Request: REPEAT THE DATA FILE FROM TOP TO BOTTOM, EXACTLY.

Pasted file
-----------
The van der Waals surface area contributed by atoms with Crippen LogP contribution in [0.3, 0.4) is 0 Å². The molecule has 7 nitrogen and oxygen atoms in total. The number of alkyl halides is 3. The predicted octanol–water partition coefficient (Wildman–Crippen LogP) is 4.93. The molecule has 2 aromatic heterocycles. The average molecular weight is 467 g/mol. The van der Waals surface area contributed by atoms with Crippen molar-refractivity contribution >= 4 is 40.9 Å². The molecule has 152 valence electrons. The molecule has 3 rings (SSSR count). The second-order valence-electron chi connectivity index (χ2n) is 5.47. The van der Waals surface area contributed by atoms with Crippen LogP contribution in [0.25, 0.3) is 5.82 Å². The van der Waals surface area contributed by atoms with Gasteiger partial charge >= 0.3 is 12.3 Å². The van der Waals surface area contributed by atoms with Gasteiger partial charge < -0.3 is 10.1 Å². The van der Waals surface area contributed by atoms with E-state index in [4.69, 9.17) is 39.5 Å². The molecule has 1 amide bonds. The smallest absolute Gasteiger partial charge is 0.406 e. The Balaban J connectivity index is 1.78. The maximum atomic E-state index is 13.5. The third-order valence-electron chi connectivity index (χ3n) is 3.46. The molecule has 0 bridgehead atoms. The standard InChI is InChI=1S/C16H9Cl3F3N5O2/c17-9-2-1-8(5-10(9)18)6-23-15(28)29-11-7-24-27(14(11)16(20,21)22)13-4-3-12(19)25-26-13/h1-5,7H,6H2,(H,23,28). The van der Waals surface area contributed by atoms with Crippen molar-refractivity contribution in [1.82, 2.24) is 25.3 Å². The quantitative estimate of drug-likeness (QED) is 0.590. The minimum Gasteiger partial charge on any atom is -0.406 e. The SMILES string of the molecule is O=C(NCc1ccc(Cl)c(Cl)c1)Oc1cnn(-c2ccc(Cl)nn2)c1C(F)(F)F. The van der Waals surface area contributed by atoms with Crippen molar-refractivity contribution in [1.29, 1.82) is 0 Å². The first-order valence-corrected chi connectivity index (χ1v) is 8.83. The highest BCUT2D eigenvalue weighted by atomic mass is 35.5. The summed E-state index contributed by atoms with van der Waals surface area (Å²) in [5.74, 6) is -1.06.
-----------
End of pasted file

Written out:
The van der Waals surface area contributed by atoms with Crippen LogP contribution in [0.3, 0.4) is 0 Å². The molecule has 7 nitrogen and oxygen atoms in total. The number of alkyl halides is 3. The predicted octanol–water partition coefficient (Wildman–Crippen LogP) is 4.93. The molecule has 2 aromatic heterocycles. The average molecular weight is 467 g/mol. The van der Waals surface area contributed by atoms with Crippen molar-refractivity contribution >= 4 is 40.9 Å². The molecule has 152 valence electrons. The molecule has 3 rings (SSSR count). The second-order valence-electron chi connectivity index (χ2n) is 5.47. The van der Waals surface area contributed by atoms with Crippen LogP contribution in [0.25, 0.3) is 5.82 Å². The van der Waals surface area contributed by atoms with Gasteiger partial charge >= 0.3 is 12.3 Å². The van der Waals surface area contributed by atoms with Gasteiger partial charge < -0.3 is 10.1 Å². The van der Waals surface area contributed by atoms with E-state index in [4.69, 9.17) is 39.5 Å². The molecule has 1 amide bonds. The smallest absolute Gasteiger partial charge is 0.406 e. The Balaban J connectivity index is 1.78. The maximum atomic E-state index is 13.5. The third-order valence-electron chi connectivity index (χ3n) is 3.46. The molecule has 0 bridgehead atoms. The standard InChI is InChI=1S/C16H9Cl3F3N5O2/c17-9-2-1-8(5-10(9)18)6-23-15(28)29-11-7-24-27(14(11)16(20,21)22)13-4-3-12(19)25-26-13/h1-5,7H,6H2,(H,23,28). The van der Waals surface area contributed by atoms with Crippen molar-refractivity contribution in [1.82, 2.24) is 25.3 Å². The quantitative estimate of drug-likeness (QED) is 0.590. The minimum Gasteiger partial charge on any atom is -0.406 e. The SMILES string of the molecule is O=C(NCc1ccc(Cl)c(Cl)c1)Oc1cnn(-c2ccc(Cl)nn2)c1C(F)(F)F. The van der Waals surface area contributed by atoms with Crippen molar-refractivity contribution in [1.29, 1.82) is 0 Å². The first-order valence-corrected chi connectivity index (χ1v) is 8.83. The highest BCUT2D eigenvalue weighted by atomic mass is 35.5. The summed E-state index contributed by atoms with van der Waals surface area (Å²) in [5.74, 6) is -1.06.